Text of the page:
We used to think that Scandi style was effortlessly minimal, yet a new wave of Nordic designers are embracing a playful maximalism. From pairing bold patterns with bright colours but still offering the key pieces we need to update our wardrobes, these brands have embraced joy
Saks Potts is the go-to brand for Copenhagen cool girls. Founded by Barbara Potts and Cathrine Saks, they take their inspiration from contemporary art, mixing it up with more glamour in candy colours. Their signature piece is the eye-catching Foxy coat, which has given way to a full collection of brilliant pieces. International fans include Kendall Jenner, Lady Gaga and Alexa Chung.
Founded in New York in 2000 by Swedish designer Carin Rodebjer, the brand Rodebjer has fast become a cult staple for women, thanks to its fuss free elegance. Our favourite pieces are her signature slouchy suits, muted prints in pastels, and we love her pink and white checkerboard suit for S/S 2021. The brand is committed to creating sustainable collections and using green materials that are built to last both in quality and style.
Danish designer, Stine Goya is known for joyful prints, bold silhouettes and her confident use of vibrant colours. After studying in London’s Central Saint Martins, Goya started her label in 2006 and has a loyal following who regard her clothes as uplifting and directional. She encourages her customers to be bold, mixing up her colours and prints.
In 2012, three Danish friends launched a fashion business built on pure practicality. This may seem boring on paper, but Rains is an outerwear brand that is anything but. Check out their playful reinterpretation of the classic rubber fisherman raincoat, and the way they push other outwear shapes for men and women. Latest shapes encompass sporty wardrobe essentials. The new collection still blends a Scandinavian aesthetic design, whilst pushing utilitarian outerwear shapes. It uses both neutrals and a full spectrum of colour like mango and lilac, proving you can look great in the city whatever the weather.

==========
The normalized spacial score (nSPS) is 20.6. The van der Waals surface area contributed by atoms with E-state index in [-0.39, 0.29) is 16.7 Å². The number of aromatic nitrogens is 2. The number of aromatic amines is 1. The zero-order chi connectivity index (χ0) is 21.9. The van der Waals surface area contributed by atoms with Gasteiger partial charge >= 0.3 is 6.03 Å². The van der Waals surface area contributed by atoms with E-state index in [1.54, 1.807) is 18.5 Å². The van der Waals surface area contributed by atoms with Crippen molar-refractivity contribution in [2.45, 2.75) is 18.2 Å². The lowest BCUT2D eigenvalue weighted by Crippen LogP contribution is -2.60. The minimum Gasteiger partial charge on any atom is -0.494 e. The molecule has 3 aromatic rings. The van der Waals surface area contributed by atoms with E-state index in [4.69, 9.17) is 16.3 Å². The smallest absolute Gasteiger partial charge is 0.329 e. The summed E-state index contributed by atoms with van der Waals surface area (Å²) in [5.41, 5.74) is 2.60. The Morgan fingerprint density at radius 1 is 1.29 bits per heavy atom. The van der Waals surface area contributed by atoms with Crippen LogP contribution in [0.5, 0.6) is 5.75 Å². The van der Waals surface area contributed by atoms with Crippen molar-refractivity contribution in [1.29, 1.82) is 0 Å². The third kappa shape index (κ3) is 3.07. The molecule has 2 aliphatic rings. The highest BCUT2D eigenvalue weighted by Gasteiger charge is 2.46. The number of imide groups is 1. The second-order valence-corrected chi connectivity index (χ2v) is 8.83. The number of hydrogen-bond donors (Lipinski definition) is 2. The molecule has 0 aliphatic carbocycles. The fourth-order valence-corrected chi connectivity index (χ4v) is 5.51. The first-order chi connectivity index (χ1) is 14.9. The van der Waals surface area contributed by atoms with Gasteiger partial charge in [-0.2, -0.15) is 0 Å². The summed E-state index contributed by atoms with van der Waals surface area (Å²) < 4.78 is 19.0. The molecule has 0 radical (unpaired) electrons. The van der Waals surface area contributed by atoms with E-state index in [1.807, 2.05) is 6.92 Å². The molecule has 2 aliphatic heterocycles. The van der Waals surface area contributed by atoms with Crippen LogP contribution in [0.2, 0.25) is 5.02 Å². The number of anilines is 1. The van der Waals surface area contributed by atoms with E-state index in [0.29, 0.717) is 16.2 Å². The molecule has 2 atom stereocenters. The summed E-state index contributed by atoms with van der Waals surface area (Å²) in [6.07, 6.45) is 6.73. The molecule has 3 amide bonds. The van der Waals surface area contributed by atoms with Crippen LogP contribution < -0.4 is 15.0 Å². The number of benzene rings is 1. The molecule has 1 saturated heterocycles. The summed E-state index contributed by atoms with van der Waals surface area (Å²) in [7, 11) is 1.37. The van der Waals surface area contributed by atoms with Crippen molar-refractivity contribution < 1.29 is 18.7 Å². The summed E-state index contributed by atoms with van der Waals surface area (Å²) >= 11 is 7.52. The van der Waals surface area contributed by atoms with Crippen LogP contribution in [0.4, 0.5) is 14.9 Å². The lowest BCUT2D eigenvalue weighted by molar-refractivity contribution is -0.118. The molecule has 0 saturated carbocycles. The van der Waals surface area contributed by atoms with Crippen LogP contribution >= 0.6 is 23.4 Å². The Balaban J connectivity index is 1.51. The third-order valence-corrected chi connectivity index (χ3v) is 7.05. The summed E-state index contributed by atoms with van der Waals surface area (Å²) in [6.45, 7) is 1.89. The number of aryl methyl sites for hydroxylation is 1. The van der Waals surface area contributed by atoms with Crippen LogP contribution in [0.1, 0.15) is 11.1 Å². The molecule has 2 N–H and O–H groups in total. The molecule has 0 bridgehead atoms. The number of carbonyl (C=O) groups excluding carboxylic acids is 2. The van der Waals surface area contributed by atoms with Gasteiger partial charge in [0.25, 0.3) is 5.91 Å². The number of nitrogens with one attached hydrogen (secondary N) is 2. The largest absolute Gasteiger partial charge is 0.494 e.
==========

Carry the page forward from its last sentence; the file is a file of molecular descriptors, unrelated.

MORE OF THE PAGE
Danish designer Julie Brøgger launched her label in 2016 and—now based in London—creates clothes that make a women stand out. She plays across the spectrum from masculine soft tailoring to feminine colour and floral prints. Pronounced “Breu-ger”, Julie has previously worked for brands such as Preen by Thornton Bregazzi, Erdem and JW Anderson, matching Danish design tradition with London cool.
The Copenhagen-based label was founded by Nellie Kamras in 2014. Kamras was working as marketing manager at her family leather business when she had her light bulb moment. What was going to be a sub collection became the launch of her own brand, which she built by taking her knowledge of luxury Scandinavian simplicity and twisting it with bold colours and daring patterns. This alluring mix, paired with an accessible price tag, has made her one of the Scandi IT brands. Everything in her collections is set to put a smile on your face, not least her oversize squishy Tote bags in brightly coloured leather and her checkerboard-patterned, faux fur Teddy coats.
Rikke Baumgarten and Helle Hestehave founded their brand in Copenhagen in 1999 with a view to dressing women who wanted to have fun with their personal expression. Their brand is just that: strong, structured silhouettes, exquisite fabrics and playful prints. The S/S 22 collection is a homage to Finnish architect and designer Alvar Aalto, which sees the team pushing their silhouettes with rounder shapes inspired by the famous savoy vase. More feminine pieces celebrate the graphic print. Stand out pieces include the 70’s-style track jackets paired with billowing skirts.
Vogue described Central Saint Martins-trained Vibskov as the pied piper of Danish fashion, and after 20 years in the business he is the go-to for print and colour. We love his men’s oversize silhouettes, bright coloured ombre and pixilated jumpers, and graphic print socks. Look out for his concept stores in Copenhagen and New York, where you can buy his full collection along with up and coming designers and artists.
LVMH Prize finalist Cecilie Bahnsen's feminine, frilly designs might not automatically match up with the functionality that was once associated with Scandi design, but they showcase a whimsical modernity in their simplicity, with added details full of storytelling and romance, that make the brand difficult to resist. Bahnsen offers a collection in soft colours and black with real craft value attached. Each piece is meticulously made from fairy, dreamlike fabrics using traditional techniques. This leads naturally to sustainability with organic up-cycling happening because of the love, care and value placed on each piece.
Credited with reinventing Scandinavian style, Ganni strikes the perfect balance between Danish cool and Parisian ease. Think bright coloured gingham dresses, boyish biker jackets and lots of great denim. The brand was launched in 2000 by husband and wife team Ditte and Nicolaj Reffstrup, and there is a lot of reference to the Ganni girl, an authentic free-spirited character who is very relaxed about fashion. While this style is actually not easy to put together, you can see why people want to buy a piece of it. Ganni has just introduced its first ever genderless collection with the relaunch of its responsible line Software.